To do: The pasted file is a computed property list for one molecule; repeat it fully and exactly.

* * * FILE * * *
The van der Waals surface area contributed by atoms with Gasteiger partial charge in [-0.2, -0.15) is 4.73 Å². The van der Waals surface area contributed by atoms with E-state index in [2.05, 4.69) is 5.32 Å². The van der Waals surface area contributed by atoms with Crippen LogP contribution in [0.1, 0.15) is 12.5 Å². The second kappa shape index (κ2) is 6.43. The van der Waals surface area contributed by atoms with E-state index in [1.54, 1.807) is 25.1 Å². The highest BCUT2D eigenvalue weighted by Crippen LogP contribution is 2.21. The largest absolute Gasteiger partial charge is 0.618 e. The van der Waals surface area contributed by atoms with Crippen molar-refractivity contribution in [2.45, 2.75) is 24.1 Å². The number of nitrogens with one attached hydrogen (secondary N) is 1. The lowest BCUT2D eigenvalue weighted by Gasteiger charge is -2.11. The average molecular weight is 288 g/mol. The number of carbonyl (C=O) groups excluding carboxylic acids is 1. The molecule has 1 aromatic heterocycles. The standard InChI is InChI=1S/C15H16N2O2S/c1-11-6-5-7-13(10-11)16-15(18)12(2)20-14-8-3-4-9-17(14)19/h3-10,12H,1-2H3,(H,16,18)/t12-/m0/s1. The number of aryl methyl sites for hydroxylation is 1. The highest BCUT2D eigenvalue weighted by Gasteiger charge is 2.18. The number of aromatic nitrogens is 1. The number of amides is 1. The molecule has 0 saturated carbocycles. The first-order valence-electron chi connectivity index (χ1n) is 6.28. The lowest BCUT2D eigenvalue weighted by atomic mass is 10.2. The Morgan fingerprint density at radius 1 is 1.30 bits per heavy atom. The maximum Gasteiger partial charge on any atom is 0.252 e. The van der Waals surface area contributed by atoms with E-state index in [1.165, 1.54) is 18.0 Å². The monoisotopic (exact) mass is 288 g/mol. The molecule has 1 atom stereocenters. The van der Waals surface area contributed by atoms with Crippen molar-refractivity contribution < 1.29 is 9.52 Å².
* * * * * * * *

The van der Waals surface area contributed by atoms with Gasteiger partial charge in [-0.2, -0.15) is 4.73 Å². The van der Waals surface area contributed by atoms with E-state index in [2.05, 4.69) is 5.32 Å². The van der Waals surface area contributed by atoms with Crippen LogP contribution in [0.1, 0.15) is 12.5 Å². The second kappa shape index (κ2) is 6.43. The van der Waals surface area contributed by atoms with E-state index in [1.54, 1.807) is 25.1 Å². The highest BCUT2D eigenvalue weighted by Crippen LogP contribution is 2.21. The largest absolute Gasteiger partial charge is 0.618 e. The van der Waals surface area contributed by atoms with Crippen molar-refractivity contribution in [2.45, 2.75) is 24.1 Å². The number of nitrogens with one attached hydrogen (secondary N) is 1. The lowest BCUT2D eigenvalue weighted by Gasteiger charge is -2.11. The average molecular weight is 288 g/mol. The number of carbonyl (C=O) groups excluding carboxylic acids is 1. The molecule has 1 aromatic heterocycles. The standard InChI is InChI=1S/C15H16N2O2S/c1-11-6-5-7-13(10-11)16-15(18)12(2)20-14-8-3-4-9-17(14)19/h3-10,12H,1-2H3,(H,16,18)/t12-/m0/s1. The number of aryl methyl sites for hydroxylation is 1. The highest BCUT2D eigenvalue weighted by Gasteiger charge is 2.18. The number of aromatic nitrogens is 1. The number of amides is 1. The molecule has 0 saturated carbocycles. The first-order valence-electron chi connectivity index (χ1n) is 6.28. The lowest BCUT2D eigenvalue weighted by atomic mass is 10.2. The Morgan fingerprint density at radius 1 is 1.30 bits per heavy atom. The maximum Gasteiger partial charge on any atom is 0.252 e. The van der Waals surface area contributed by atoms with E-state index in [1.165, 1.54) is 18.0 Å². The monoisotopic (exact) mass is 288 g/mol. The molecule has 1 atom stereocenters. The van der Waals surface area contributed by atoms with Crippen molar-refractivity contribution < 1.29 is 9.52 Å².